Audience charming in the Yemen

Lasse Hallström’s rom-com serves up an appealingly fishy main with a side of political satire, but that only gets it so far.

Patrick Hayes

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In theory, there is much to dislike about new film Salmon Fishing in the Yemen. Its plot focuses on attempts to satisfy a bizarre, indulgent whim of a Yemeni sheikh. Liberation struggles are glossed over, with the imposition of Western values upon the Middle East being celebrated. And its attempt at satirising an Alastair Campbell-style figure in UK politics is unoriginal, and years out of date.

But, in reality, it quickly becomes hard to deny the film’s overwhelming charm. The adaptation of Paul Torday’s novel makes no bones about the ridiculous nature of the situation. Indeed, a considerable part of the film focuses on the lead characters’ attempts to get over the idea that the project to introduce salmon – and therefore salmon fishing – into the Yemen isn’t just an elaborate practical joke by a mystical sheikh with money to burn.

It’s a fantastic conceit almost worthy of Ealing Studios, and under Lasse Hallström’s direction, it would require a harder heart than mine to not get sucked in. Even Ewan McGregor’s thoroughly grounded civil-servant character, Fred, does. Yes, the idea of introducing cold-water salmon into a largely desert country which experiences massive fluctuations in temperature is mad. But there is something inspiring about the idea that with sufficient willpower even such a bonkers notion can be realised, despite the sheikh’s professed concern about the hubris of his actions.

That such a quirky project is taking place with British help is quickly identified by the prime minister’s press secretary as being a rare opportunity for a good news story amid all of the violence taking place in the Middle East. This side of political satire admittedly sits a bit uncomfortably alongside the more conventional rom-com tale of the budding relationship between Fred and Harriet. But due to Kristin Scott Thomas’s turn as the Malcolm Tucker-esque political spin doctor, Salmon Fishing pulls it off. In fact Scott Thomas pretty much steals the show.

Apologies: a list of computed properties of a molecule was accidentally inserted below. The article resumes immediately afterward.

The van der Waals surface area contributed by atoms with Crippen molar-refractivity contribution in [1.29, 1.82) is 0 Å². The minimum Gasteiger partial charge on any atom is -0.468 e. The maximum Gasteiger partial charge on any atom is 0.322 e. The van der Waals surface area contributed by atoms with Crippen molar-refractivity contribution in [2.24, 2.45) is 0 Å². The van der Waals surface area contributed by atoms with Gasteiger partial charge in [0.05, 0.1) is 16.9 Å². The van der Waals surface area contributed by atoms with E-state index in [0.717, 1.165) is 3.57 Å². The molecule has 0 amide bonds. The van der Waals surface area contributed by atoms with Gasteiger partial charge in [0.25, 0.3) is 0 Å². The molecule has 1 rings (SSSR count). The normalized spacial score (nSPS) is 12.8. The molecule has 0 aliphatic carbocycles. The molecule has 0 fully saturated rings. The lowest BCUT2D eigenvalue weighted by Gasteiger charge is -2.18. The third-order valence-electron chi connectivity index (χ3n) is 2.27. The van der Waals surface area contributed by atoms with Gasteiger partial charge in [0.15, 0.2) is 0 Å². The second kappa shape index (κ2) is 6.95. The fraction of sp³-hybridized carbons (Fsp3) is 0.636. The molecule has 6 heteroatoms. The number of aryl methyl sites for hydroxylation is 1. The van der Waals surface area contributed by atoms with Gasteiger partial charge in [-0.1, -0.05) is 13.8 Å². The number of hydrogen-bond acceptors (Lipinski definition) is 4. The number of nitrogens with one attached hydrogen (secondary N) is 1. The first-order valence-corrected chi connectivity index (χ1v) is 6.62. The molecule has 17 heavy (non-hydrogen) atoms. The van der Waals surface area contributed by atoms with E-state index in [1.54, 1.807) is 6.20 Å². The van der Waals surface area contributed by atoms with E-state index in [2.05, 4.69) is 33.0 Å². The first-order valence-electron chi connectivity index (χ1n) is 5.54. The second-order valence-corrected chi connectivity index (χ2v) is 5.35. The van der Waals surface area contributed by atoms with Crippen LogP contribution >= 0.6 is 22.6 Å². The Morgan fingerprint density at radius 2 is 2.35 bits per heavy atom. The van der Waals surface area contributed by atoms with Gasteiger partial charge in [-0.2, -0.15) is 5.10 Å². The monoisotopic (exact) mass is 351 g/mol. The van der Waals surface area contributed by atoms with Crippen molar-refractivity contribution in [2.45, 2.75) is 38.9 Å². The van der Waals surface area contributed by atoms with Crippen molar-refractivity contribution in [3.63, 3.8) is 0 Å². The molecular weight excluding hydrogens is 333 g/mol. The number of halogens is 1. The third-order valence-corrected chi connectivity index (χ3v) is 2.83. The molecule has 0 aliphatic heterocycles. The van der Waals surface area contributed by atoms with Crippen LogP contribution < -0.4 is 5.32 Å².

Even Torday’s novel, published in 2006, was late to the party in satirising the New Labour culture of spin in Downing Street, with Armando Iannucci having done a far more comprehensive demolition job in TV series In the Thick of It. But Scott Thomas brings fresh life to it. While unoriginal, it’s not hard to believe that the Lib-Con government wouldn’t leap at the chance to shamelessly align themselves with a ‘unifying’ project such as that envisaged by the sheikh. That is until the two million potential voters from the UK ‘fishing community’ kick up a stink.

Despite a masterful attempt to be plain and staid, Ewan McGregor’s Fred never comes across as the completely unlikely match for Harriet as the book suggests – he just comes across as in need of a make-over. There’s also an enjoyable frisson between McGregor and the sheikh’s posh consultant Harriet Chetwode-Talbot (perfectly played by Emily Blunt). And Fred’s refusal to resign himself to fate and his ‘DNA’, in terms of his relationships and projects, is laudable.

The Yemeni sheikh, a keen fly-fisher who sees introducing the sport to his people as a way of emphasising what they have in common, has to be taken with a large pinch of salt. Post-Arab Spring, it’s ever harder to suggest that Arab rulers are mystical romantic sages who have the interests of their people close to their heart. And the sheikh’s toleration of the actions of militants to destroy his attempts to introduce salmon fishing, due to the fact that they need a softly-softly approach when it comes to introducing civilised Western values, is only not hideously patronising due to the crudity in which the rebels are portrayed.

But in more ways than one, Salmon Fishing in the Yemen is a work of pure fantasy, and should be seen as such. Following The Best Exotic Marigold Hotel, it shows that Brits remain world leaders in providing middle-brow feel good rom-coms with luscious cinematography. Hardly something to trumpet from the rooftops, but if you’re into that kind of thing, it can make for a pleasant evening with some popcorn.

Patrick Hayes is a reporter for spiked. Visit his personal website here. Follow him on Twitter @p_hayes.

Watch the trailer for Salmon Fishing in the Yemen:

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